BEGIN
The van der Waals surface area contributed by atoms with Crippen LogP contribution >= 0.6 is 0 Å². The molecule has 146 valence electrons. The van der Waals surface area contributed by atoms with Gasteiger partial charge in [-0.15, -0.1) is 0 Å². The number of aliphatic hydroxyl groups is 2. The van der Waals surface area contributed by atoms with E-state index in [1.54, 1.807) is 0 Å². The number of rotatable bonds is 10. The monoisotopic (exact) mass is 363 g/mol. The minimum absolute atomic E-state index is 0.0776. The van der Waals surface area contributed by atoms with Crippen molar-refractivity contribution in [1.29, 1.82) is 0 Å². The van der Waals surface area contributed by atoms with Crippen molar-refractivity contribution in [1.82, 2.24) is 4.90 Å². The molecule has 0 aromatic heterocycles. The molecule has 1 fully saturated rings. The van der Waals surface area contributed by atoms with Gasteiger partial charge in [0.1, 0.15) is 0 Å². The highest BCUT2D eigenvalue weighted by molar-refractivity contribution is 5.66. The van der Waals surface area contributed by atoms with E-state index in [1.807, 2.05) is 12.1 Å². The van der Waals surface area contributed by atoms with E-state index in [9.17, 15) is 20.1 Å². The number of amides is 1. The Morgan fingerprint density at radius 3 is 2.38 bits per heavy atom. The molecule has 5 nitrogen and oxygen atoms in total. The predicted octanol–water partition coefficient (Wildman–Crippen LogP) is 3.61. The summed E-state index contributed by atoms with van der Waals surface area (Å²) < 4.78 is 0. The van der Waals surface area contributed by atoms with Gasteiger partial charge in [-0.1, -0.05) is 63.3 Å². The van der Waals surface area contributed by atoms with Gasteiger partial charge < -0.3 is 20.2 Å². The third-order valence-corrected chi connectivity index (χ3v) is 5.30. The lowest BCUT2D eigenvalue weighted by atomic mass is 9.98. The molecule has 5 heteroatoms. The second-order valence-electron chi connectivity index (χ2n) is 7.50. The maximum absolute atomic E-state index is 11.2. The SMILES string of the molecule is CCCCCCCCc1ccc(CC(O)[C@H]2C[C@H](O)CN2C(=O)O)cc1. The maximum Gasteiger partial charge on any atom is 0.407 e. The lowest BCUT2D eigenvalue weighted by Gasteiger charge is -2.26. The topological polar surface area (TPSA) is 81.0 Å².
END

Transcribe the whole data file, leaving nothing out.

The van der Waals surface area contributed by atoms with Crippen LogP contribution >= 0.6 is 0 Å². The molecule has 146 valence electrons. The van der Waals surface area contributed by atoms with Gasteiger partial charge in [-0.15, -0.1) is 0 Å². The number of aliphatic hydroxyl groups is 2. The van der Waals surface area contributed by atoms with E-state index in [1.54, 1.807) is 0 Å². The number of rotatable bonds is 10. The monoisotopic (exact) mass is 363 g/mol. The minimum absolute atomic E-state index is 0.0776. The van der Waals surface area contributed by atoms with Crippen molar-refractivity contribution in [1.29, 1.82) is 0 Å². The van der Waals surface area contributed by atoms with Crippen molar-refractivity contribution in [1.82, 2.24) is 4.90 Å². The molecule has 0 aromatic heterocycles. The molecule has 1 fully saturated rings. The van der Waals surface area contributed by atoms with Gasteiger partial charge in [0.1, 0.15) is 0 Å². The highest BCUT2D eigenvalue weighted by molar-refractivity contribution is 5.66. The van der Waals surface area contributed by atoms with E-state index in [1.807, 2.05) is 12.1 Å². The van der Waals surface area contributed by atoms with E-state index in [9.17, 15) is 20.1 Å². The number of amides is 1. The Morgan fingerprint density at radius 3 is 2.38 bits per heavy atom. The molecule has 5 nitrogen and oxygen atoms in total. The predicted octanol–water partition coefficient (Wildman–Crippen LogP) is 3.61. The summed E-state index contributed by atoms with van der Waals surface area (Å²) < 4.78 is 0. The van der Waals surface area contributed by atoms with Gasteiger partial charge in [-0.1, -0.05) is 63.3 Å². The van der Waals surface area contributed by atoms with Gasteiger partial charge < -0.3 is 20.2 Å². The third-order valence-corrected chi connectivity index (χ3v) is 5.30. The lowest BCUT2D eigenvalue weighted by atomic mass is 9.98. The molecule has 5 heteroatoms. The second-order valence-electron chi connectivity index (χ2n) is 7.50. The maximum absolute atomic E-state index is 11.2. The SMILES string of the molecule is CCCCCCCCc1ccc(CC(O)[C@H]2C[C@H](O)CN2C(=O)O)cc1. The maximum Gasteiger partial charge on any atom is 0.407 e. The lowest BCUT2D eigenvalue weighted by Gasteiger charge is -2.26. The topological polar surface area (TPSA) is 81.0 Å².